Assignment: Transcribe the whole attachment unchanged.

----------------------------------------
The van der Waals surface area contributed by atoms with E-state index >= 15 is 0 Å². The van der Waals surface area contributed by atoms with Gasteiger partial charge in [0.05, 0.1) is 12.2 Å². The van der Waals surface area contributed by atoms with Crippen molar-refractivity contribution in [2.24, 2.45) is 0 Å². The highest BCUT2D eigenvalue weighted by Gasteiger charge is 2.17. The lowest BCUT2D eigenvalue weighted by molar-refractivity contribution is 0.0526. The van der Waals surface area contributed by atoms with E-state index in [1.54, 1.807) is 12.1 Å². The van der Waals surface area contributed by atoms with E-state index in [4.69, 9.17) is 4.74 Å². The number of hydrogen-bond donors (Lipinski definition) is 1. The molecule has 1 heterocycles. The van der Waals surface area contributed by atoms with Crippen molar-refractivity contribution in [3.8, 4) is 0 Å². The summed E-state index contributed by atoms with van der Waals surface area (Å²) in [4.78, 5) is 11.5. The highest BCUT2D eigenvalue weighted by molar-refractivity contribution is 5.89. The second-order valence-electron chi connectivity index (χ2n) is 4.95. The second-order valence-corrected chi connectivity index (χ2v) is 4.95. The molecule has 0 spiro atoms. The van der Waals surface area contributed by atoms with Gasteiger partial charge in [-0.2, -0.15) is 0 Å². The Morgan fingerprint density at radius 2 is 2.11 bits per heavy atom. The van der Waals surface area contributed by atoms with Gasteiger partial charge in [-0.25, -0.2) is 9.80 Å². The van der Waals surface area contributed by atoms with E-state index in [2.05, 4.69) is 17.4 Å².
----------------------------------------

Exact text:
The van der Waals surface area contributed by atoms with E-state index >= 15 is 0 Å². The van der Waals surface area contributed by atoms with Gasteiger partial charge in [0.05, 0.1) is 12.2 Å². The van der Waals surface area contributed by atoms with Crippen molar-refractivity contribution in [2.24, 2.45) is 0 Å². The highest BCUT2D eigenvalue weighted by Gasteiger charge is 2.17. The lowest BCUT2D eigenvalue weighted by molar-refractivity contribution is 0.0526. The van der Waals surface area contributed by atoms with E-state index in [1.54, 1.807) is 12.1 Å². The van der Waals surface area contributed by atoms with E-state index in [4.69, 9.17) is 4.74 Å². The number of hydrogen-bond donors (Lipinski definition) is 1. The molecule has 1 heterocycles. The van der Waals surface area contributed by atoms with Crippen molar-refractivity contribution in [3.8, 4) is 0 Å². The summed E-state index contributed by atoms with van der Waals surface area (Å²) in [4.78, 5) is 11.5. The highest BCUT2D eigenvalue weighted by molar-refractivity contribution is 5.89. The second-order valence-electron chi connectivity index (χ2n) is 4.95. The second-order valence-corrected chi connectivity index (χ2v) is 4.95. The molecule has 0 spiro atoms. The van der Waals surface area contributed by atoms with Gasteiger partial charge in [-0.2, -0.15) is 0 Å². The Morgan fingerprint density at radius 2 is 2.11 bits per heavy atom. The van der Waals surface area contributed by atoms with Gasteiger partial charge in [-0.25, -0.2) is 9.80 Å². The van der Waals surface area contributed by atoms with E-state index in [2.05, 4.69) is 17.4 Å².